Boehner: 'Obamacare is the law of the land' (+video)

In an interview with ABC, Republican Representative John Boehner suggested he will not prioritize the repeal of the healthcare law to the extent that he has in the past. But following the interview, a spokesman for Boehner said repealing the law 'would be on the table.' 

By , Reuters

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    In this file photo, President Obama reaches for a pen to sign the health-care bill in the East Room of the White House in Washington. Obama's reelection has guaranteed the survival of his health-care law.
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Top Republican lawmaker John Boehner said on Thursday he would not make it his mission to repeal the Obama administration's healthcare reform law following the re-election of President Barack Obama.

"The election changes that," Boehner, speaker of the U.S. House of Representatives, told ABC news anchor Diane Sawyer when asked if repealing the law was "still your mission."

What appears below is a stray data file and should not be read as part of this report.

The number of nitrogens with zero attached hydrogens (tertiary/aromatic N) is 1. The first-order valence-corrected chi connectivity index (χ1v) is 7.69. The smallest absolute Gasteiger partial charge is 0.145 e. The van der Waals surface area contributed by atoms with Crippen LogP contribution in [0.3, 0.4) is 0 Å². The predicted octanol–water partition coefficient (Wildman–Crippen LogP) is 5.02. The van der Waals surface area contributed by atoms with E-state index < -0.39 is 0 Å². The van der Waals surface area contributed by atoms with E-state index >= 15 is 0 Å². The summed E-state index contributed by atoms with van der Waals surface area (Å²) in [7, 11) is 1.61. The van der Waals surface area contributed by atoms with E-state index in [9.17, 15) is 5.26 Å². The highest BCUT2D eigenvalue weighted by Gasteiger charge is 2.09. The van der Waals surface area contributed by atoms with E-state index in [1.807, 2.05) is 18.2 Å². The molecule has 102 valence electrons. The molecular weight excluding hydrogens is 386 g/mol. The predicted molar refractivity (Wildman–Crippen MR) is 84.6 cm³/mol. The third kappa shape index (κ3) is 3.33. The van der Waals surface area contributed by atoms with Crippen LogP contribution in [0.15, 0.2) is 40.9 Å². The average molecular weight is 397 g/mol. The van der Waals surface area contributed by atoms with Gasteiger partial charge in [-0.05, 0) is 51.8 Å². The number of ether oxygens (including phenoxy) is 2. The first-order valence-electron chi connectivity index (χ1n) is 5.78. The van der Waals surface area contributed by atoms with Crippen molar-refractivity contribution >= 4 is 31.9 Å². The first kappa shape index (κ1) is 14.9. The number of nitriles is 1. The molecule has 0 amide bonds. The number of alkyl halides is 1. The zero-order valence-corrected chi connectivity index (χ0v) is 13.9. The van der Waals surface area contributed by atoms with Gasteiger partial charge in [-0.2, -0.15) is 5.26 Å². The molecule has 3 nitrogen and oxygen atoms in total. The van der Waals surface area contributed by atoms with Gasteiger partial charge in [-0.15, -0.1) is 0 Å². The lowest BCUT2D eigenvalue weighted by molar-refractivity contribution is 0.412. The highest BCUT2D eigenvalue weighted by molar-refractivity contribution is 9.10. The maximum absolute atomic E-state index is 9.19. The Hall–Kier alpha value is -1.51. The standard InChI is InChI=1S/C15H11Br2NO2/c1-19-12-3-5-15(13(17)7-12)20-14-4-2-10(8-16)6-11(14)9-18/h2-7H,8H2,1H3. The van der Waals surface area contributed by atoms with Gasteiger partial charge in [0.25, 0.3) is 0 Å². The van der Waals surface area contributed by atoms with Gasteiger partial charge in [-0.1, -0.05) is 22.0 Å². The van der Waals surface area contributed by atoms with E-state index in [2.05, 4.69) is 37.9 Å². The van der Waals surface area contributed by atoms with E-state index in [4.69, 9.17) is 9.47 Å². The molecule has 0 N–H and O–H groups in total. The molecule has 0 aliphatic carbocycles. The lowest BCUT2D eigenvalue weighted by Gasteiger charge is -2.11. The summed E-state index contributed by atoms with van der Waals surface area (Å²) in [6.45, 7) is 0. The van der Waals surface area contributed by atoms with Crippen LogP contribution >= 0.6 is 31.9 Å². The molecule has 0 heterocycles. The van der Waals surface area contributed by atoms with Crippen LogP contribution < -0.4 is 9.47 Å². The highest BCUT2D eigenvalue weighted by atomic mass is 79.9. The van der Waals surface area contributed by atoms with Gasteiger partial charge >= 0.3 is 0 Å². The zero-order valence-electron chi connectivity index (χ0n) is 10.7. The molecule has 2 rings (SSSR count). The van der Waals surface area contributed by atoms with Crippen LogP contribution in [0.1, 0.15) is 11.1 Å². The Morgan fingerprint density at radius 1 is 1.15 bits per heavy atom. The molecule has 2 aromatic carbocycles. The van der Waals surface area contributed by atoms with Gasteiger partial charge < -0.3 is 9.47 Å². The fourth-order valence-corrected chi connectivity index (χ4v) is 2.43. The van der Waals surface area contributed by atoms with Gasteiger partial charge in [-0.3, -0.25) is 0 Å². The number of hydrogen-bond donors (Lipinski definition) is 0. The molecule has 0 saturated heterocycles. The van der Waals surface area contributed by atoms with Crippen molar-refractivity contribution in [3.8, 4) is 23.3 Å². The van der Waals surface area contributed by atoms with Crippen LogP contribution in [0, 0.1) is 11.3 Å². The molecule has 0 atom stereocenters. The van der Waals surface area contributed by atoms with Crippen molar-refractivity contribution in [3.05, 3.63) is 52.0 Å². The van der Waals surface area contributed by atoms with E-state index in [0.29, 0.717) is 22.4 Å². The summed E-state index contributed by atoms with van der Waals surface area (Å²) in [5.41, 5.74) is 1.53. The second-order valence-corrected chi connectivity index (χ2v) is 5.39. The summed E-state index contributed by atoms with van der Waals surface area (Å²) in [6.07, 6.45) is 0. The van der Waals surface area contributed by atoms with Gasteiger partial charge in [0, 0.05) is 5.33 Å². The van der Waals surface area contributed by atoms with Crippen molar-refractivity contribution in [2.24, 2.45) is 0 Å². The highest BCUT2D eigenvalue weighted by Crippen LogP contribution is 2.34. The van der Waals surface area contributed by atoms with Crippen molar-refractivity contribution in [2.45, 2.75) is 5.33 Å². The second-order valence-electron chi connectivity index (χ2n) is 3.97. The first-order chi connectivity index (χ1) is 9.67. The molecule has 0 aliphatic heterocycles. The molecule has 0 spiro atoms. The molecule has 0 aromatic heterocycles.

"It's pretty clear that the president was re-elected ," Boehner added. "Obamacare is the law of the land."

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Under Boehner's leadership, the House tried repeatedly to repeal the healthcare law, the signature domestic measure of Obama's first term. While a few provisions were eliminated or changed, Senate Democrats blocked outright termination of the law.

Boehner added that parts of the law were going to be difficult to implement and that everything had to be on the table as lawmakers try to create a path to a balanced budget.

A spokesman for Boehner said later the speaker and House Republicans "remain committed to repealing the law, and he said in the interview it would be on the table."

The 2010 Patient Protection and Affordable Care Act, the biggest overhaul of the $2.8 trillion U.S. healthcare system since the 1960s, aims to extend health coverage to more than 30 million uninsured Americans beginning in January 2014.

The U.S. Supreme Court upheld the reforms in a landmark June ruling.

Defeated Republican presidential candidate Mitt Romney had vowed to repeal the law if he were elected.

In Tuesday's election, Republicans kept their majority in the House and Democrats maintained control of the Senate.

In the ABC interview, Boehner also said a comprehensive approach to immigration reform was needed and he was confident that Republicans could find common ground with Obama on the issue.

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